Leadership and Teambuilding Training Courses – Using Situational Leadership

Our Leadership and Teambuilding training courses are designed to improve leadership skills and allow our delegates to be able to lead successful and high performing teams. Our team building workshops are packed full of useful teamwork training exercises, tips and techniques that new and experienced managers will find essential in showing how to lead effectively and will put them on the steady route of becoming successful managers and team leaders. Delegates who have taken our Leadership and Teambuilding courses have now gone on to lead highly productive teams and improving productivity by becoming better managers, motivators, delegators and leaders.

Leadership and team building is a training course that is both challenging and practical. We aim to teach the fundamental ‘people management skills‘ in a positive and constructive environment. It has been designed to enable delegates to understand the basic fundamentals of strategy and motivation in team building. You will benefit by learning tips and techniques that will increase your competence and confidence when managing, influencing and leading teams and individuals.

Using Situational Leadership


Follower: D1: Low competence, low commitment / Unable and unwilling or insecure

Leader: High task focus, low relationship focus

When the follower cannot do the job and is unwilling or afraid to try, then the leader takes a highly directive role, telling them what to do but without a great deal of concern for the relationship. The leader may also provide a working structure, both for the job and in terms of how the person is controlled.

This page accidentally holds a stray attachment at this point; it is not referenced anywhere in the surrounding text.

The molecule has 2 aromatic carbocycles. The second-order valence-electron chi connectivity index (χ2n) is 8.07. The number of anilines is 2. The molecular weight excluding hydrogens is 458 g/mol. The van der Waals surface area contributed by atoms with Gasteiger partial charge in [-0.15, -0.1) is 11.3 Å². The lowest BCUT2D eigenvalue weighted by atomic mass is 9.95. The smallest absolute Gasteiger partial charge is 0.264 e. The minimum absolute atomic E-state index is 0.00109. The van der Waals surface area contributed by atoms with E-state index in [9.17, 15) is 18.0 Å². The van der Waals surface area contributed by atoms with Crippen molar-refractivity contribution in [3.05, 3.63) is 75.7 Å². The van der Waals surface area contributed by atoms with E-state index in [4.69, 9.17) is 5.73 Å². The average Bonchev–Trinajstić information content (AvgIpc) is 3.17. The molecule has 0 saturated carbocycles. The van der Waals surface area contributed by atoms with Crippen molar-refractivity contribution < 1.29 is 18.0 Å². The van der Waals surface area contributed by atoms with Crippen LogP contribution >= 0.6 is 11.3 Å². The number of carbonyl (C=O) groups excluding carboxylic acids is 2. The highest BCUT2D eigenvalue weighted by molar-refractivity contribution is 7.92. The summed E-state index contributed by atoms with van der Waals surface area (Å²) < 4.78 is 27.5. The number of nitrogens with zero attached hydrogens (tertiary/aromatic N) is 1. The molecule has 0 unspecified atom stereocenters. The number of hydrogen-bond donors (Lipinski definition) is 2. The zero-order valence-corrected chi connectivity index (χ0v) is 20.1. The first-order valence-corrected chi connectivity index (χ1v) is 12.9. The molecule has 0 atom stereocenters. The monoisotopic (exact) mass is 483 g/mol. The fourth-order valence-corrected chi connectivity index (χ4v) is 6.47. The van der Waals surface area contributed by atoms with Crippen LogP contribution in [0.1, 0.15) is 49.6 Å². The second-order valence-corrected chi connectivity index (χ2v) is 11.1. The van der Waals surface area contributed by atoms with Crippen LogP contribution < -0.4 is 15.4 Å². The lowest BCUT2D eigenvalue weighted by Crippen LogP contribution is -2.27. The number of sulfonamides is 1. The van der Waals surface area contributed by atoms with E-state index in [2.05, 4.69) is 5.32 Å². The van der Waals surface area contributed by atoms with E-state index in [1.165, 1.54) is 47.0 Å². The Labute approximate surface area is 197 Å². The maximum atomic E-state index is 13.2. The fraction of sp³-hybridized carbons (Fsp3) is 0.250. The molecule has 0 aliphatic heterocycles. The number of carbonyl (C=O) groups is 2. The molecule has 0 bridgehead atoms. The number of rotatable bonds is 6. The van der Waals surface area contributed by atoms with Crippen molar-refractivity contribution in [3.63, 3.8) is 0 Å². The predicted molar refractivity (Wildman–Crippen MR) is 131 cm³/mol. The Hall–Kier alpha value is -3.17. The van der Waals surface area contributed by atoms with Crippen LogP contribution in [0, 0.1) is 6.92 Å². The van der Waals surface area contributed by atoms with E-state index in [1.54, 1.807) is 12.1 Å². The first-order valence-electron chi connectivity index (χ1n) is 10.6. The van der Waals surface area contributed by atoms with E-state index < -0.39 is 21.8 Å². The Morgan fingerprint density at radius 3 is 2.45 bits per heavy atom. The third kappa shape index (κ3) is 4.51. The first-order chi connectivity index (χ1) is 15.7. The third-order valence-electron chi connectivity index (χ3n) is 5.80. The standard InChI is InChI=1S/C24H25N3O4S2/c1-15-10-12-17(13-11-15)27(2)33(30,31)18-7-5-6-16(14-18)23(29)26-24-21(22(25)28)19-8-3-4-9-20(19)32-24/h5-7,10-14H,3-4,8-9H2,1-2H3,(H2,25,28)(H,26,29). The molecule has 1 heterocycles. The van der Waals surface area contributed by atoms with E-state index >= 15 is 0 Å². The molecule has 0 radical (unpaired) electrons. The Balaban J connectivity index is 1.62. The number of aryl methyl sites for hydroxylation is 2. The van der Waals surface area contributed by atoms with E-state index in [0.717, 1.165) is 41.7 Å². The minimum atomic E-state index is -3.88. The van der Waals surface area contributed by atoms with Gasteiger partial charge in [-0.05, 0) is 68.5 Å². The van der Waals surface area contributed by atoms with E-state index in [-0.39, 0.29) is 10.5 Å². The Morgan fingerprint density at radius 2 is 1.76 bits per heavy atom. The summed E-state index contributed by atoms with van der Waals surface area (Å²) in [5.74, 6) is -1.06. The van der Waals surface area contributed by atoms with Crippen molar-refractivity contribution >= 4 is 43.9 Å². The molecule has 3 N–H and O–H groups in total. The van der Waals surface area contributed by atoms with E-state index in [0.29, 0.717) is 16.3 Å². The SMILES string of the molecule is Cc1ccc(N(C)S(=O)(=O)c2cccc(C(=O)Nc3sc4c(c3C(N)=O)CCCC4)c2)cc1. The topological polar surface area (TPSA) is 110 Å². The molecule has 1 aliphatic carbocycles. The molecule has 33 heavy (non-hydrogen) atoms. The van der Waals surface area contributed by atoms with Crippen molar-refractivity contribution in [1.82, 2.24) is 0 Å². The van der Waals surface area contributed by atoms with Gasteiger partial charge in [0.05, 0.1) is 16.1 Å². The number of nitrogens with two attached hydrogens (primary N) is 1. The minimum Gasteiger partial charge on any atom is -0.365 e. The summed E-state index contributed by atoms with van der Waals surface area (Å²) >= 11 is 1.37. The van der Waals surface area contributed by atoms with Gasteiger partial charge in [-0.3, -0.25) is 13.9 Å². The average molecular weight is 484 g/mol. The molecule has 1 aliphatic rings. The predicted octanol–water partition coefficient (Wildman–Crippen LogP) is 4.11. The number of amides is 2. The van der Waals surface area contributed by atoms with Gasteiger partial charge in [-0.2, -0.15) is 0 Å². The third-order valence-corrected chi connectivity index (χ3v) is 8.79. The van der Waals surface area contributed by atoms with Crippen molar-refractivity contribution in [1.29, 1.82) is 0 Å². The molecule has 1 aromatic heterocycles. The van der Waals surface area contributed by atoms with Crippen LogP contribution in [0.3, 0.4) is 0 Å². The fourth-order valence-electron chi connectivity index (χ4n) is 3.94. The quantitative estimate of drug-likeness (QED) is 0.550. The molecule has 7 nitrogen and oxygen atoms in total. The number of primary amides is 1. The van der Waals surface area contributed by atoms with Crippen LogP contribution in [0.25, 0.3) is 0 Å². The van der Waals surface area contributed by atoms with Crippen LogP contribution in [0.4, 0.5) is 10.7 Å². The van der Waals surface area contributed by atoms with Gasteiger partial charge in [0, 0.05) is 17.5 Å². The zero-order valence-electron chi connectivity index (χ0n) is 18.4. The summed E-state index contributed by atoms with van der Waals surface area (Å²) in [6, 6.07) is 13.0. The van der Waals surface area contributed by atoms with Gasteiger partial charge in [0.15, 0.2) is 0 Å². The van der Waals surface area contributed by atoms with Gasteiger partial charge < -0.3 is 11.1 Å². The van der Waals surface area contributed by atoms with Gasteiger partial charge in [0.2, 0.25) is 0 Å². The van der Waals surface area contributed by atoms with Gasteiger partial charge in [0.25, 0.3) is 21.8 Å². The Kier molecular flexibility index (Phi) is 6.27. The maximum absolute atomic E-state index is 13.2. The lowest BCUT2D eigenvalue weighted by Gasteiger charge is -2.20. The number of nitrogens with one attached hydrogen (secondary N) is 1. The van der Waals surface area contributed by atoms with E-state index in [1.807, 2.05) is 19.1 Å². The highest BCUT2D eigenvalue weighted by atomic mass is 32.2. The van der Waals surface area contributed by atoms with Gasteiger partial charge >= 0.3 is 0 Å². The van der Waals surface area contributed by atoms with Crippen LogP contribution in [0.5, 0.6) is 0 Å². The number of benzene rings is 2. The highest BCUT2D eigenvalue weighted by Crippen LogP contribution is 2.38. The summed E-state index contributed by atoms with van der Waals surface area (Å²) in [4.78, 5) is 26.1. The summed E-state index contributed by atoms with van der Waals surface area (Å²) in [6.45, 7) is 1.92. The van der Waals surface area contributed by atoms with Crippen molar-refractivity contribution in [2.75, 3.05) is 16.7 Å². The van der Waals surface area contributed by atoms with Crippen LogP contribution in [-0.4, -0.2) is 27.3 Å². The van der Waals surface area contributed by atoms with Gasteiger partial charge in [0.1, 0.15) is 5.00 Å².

The leader may first find out why the person is not motivated and if there are any limitations in ability. These two factors may be linked, for example where a person believes they are less capable than they should be, they may show this in some form of denial or other non-coping behaviours e.g. withdrawal, aggression. The follower may also lack self-confidence as a result.

If the leader focused more on the relationship, the follower may become confused about what must be done and what is optional. The leader thus maintains a clear ‘do this’ position to ensure all required actions are clear.

Another example is when team members have little experience with a given project, the leader may well need to tell them what to do, when, where, how, and who’s to do it. For example, in planning and carrying out a training workshop or conference, the leader may need to provide a specific check list, a sequence of actions, list the responsibilities of committee members and chairpersons in detail, and frequently monitor the progress of the group.


Follower: D2: Some competence, variable commitment / Unable but willing or motivated